‘Do most historians consider public corruption the leading cause of the American Revolution’

‘Do most historians consider public corruption the leading cause of the American Revolution’

F.H. Buckley

George Hawley’s review of my book, Progressive Conservatism, reveals an imperfect understanding of the Republican Party, conservatism, and America. He certainly has a very different understanding of the Trump movement than I do, for he sees it the same way the Washington Post does, as a group of “tribal and nasty” voters who are uninterested in political policies. And yet there were sharp policy differences between Trump and the other GOP candidates in 2016. He was speaking to issues that they had forgotten, and he was progressive while they were right-wing ideologues.
I was there, after all. Through speeches I helped prepare and discussions with senior campaign leaders, I assisted in crafting p-olicies on intergenerational mobility and the American Dream, immigration, national health, and corruption—policies which a majority of the voters support and which propelled Trump to victory. Trump had staked out the sweet spot in American politics, socially conservative and economically left of center, the upper-left progressive conservative quadrant.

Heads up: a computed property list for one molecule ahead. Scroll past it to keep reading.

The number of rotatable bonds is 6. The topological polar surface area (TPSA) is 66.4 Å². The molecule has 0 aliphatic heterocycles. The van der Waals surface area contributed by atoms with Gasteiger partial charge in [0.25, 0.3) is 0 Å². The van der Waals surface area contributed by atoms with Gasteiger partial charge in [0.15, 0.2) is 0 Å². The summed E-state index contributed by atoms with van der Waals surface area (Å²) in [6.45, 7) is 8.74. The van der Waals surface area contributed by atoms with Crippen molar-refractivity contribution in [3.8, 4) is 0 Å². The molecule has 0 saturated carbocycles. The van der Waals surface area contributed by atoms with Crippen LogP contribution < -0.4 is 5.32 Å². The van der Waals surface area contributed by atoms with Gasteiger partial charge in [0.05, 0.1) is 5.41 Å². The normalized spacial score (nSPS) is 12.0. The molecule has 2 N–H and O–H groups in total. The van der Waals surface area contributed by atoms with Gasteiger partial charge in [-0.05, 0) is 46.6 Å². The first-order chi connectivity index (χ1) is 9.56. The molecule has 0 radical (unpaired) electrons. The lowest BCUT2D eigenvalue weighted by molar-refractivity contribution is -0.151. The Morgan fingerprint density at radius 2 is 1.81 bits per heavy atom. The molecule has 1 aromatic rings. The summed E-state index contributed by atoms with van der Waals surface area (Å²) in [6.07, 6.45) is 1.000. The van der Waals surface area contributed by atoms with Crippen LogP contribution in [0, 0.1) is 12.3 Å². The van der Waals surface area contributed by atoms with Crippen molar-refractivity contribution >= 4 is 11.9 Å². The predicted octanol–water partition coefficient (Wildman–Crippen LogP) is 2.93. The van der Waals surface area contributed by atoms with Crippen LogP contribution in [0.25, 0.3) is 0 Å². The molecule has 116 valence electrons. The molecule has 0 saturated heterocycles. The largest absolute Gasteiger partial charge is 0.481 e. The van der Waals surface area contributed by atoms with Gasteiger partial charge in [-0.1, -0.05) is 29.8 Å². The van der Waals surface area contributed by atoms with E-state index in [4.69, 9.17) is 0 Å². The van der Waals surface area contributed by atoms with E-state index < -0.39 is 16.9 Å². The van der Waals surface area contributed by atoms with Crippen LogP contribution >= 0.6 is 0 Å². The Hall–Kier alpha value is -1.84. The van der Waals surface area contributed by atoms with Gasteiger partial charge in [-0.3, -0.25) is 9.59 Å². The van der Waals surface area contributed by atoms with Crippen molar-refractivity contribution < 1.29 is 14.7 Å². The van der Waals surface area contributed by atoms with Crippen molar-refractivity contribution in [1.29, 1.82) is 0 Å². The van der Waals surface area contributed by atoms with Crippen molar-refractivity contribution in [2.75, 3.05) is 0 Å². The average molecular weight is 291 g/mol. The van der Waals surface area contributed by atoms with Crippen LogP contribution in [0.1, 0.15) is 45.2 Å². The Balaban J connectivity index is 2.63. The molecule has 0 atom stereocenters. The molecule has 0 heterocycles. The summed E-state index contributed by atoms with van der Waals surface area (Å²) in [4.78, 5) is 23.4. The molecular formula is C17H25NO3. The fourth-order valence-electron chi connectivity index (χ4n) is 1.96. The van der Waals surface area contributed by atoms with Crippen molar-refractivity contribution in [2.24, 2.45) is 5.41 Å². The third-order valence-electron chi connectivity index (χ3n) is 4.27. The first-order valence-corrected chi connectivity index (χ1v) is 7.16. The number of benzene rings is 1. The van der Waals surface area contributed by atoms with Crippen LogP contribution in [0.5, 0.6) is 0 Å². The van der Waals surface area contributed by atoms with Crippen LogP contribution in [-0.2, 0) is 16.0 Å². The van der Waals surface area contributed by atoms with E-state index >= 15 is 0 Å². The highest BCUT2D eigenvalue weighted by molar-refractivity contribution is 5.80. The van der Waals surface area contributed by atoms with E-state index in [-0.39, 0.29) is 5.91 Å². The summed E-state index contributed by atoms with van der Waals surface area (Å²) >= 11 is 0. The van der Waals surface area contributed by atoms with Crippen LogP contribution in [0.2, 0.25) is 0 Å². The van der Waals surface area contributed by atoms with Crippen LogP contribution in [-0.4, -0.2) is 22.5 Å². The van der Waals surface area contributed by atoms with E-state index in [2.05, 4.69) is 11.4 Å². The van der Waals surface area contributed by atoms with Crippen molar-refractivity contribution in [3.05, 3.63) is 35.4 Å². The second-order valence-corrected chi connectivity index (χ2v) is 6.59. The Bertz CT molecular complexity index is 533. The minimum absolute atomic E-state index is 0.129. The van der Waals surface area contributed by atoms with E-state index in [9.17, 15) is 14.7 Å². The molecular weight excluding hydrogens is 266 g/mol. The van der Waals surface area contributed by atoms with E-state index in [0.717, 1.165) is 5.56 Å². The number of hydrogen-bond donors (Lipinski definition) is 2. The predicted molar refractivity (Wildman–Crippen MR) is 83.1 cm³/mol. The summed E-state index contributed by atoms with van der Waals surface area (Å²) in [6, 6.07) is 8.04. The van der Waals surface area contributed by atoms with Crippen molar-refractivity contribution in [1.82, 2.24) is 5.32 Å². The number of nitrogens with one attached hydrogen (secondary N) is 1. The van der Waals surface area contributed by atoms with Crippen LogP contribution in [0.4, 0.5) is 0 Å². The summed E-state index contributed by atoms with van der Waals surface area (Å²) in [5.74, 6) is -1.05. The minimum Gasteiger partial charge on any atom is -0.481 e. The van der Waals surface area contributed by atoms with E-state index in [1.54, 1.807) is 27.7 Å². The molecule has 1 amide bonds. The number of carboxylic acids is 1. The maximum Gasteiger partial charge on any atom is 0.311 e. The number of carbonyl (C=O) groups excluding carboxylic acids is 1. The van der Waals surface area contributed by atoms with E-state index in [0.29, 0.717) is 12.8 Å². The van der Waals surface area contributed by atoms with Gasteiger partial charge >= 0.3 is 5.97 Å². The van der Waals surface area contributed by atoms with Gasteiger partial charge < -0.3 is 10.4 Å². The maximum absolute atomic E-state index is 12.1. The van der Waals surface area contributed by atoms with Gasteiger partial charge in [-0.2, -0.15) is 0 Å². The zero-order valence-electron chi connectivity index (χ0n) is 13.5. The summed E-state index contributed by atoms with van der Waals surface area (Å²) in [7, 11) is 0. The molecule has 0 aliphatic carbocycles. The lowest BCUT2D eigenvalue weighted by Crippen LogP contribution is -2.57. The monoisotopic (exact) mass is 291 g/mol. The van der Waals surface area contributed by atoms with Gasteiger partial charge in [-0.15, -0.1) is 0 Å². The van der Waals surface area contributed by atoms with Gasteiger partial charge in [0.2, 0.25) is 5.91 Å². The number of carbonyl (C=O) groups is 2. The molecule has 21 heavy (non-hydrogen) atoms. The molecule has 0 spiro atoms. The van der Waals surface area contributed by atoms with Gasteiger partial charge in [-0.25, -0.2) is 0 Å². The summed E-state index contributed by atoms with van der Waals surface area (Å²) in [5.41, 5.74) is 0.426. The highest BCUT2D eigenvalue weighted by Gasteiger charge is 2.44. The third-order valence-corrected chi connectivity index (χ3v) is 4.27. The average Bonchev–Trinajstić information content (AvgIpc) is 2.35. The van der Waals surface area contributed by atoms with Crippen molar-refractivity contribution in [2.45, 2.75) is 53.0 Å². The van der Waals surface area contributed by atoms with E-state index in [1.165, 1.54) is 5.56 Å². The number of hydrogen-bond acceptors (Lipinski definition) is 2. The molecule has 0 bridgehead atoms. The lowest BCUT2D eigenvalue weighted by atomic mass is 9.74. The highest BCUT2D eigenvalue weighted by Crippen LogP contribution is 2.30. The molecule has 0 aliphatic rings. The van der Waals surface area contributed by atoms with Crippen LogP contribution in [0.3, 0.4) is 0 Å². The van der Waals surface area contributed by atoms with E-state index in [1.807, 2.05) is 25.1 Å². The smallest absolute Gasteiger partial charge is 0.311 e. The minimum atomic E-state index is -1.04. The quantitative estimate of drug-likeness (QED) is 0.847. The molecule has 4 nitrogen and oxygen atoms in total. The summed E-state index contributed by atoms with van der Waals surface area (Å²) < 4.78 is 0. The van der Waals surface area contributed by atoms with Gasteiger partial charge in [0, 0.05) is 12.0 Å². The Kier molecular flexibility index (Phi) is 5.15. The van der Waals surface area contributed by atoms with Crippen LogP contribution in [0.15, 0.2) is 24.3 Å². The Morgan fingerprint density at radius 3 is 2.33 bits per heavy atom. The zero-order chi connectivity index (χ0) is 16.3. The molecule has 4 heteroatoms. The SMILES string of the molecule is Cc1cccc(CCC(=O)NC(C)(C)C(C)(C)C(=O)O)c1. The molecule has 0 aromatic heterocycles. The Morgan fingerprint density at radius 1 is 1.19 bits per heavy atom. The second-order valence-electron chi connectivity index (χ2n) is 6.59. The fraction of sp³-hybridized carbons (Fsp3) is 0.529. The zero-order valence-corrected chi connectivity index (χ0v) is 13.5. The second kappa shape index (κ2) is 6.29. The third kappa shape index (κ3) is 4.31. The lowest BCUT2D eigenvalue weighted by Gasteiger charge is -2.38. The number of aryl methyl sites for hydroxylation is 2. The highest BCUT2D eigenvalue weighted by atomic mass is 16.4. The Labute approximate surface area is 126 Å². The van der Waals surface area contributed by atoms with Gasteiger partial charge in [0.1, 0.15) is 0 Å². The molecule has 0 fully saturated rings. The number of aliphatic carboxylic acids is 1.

I do agree with Hawley that Trump failed to preside over a progressive conservative administration. He was hampered by a right-wing Congress for his first two years and subjected to the mendacious Russian collusion hysteria for the next two years. He had promised a sea change in GOP politics but had no idea how to staff it. Perhaps that was just as well, since he liked to surround himself with creeps and sycophants. The corporate tax cuts in 2017 sparked an economic recovery, but the needed progressive conservative reforms were postponed.
Is it quite over, then? Trump lost in 2020 and would lose again if he ran in 2024, which is why he won’t run. Many of the MAGA candidates he supported will deservedly lose this November. But the permanent issues remain, the policies that enjoy the support of most Americans according to pollsters and that historically have defined the Republican Party.